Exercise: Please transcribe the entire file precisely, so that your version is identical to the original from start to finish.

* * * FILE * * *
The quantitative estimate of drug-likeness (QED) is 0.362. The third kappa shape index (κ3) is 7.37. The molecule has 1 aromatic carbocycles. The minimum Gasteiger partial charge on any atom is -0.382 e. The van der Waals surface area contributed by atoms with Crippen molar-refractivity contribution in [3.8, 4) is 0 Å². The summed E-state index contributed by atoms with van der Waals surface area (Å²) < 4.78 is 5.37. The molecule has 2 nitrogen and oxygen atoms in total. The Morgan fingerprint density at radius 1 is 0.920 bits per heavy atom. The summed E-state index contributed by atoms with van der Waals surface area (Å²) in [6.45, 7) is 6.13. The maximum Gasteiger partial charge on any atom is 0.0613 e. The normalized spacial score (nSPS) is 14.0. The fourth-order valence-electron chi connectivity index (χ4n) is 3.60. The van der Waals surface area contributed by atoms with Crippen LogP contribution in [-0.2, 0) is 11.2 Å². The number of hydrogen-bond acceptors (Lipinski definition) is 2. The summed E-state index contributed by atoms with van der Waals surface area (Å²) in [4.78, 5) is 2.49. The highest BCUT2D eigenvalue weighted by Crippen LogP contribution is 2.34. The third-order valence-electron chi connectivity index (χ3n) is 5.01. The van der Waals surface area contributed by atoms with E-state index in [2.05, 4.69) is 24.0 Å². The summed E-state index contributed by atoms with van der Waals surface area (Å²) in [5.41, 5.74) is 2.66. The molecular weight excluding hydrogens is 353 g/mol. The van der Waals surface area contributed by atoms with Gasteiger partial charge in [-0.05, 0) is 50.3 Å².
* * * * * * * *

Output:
The quantitative estimate of drug-likeness (QED) is 0.362. The third kappa shape index (κ3) is 7.37. The molecule has 1 aromatic carbocycles. The minimum Gasteiger partial charge on any atom is -0.382 e. The van der Waals surface area contributed by atoms with Crippen molar-refractivity contribution in [3.8, 4) is 0 Å². The summed E-state index contributed by atoms with van der Waals surface area (Å²) < 4.78 is 5.37. The molecule has 2 nitrogen and oxygen atoms in total. The Morgan fingerprint density at radius 1 is 0.920 bits per heavy atom. The summed E-state index contributed by atoms with van der Waals surface area (Å²) in [6.45, 7) is 6.13. The maximum Gasteiger partial charge on any atom is 0.0613 e. The normalized spacial score (nSPS) is 14.0. The fourth-order valence-electron chi connectivity index (χ4n) is 3.60. The van der Waals surface area contributed by atoms with Crippen LogP contribution in [-0.2, 0) is 11.2 Å². The number of hydrogen-bond acceptors (Lipinski definition) is 2. The summed E-state index contributed by atoms with van der Waals surface area (Å²) in [4.78, 5) is 2.49. The highest BCUT2D eigenvalue weighted by Crippen LogP contribution is 2.34. The third-order valence-electron chi connectivity index (χ3n) is 5.01. The van der Waals surface area contributed by atoms with E-state index in [2.05, 4.69) is 24.0 Å². The summed E-state index contributed by atoms with van der Waals surface area (Å²) in [5.41, 5.74) is 2.66. The molecular weight excluding hydrogens is 353 g/mol. The van der Waals surface area contributed by atoms with Gasteiger partial charge in [-0.05, 0) is 50.3 Å².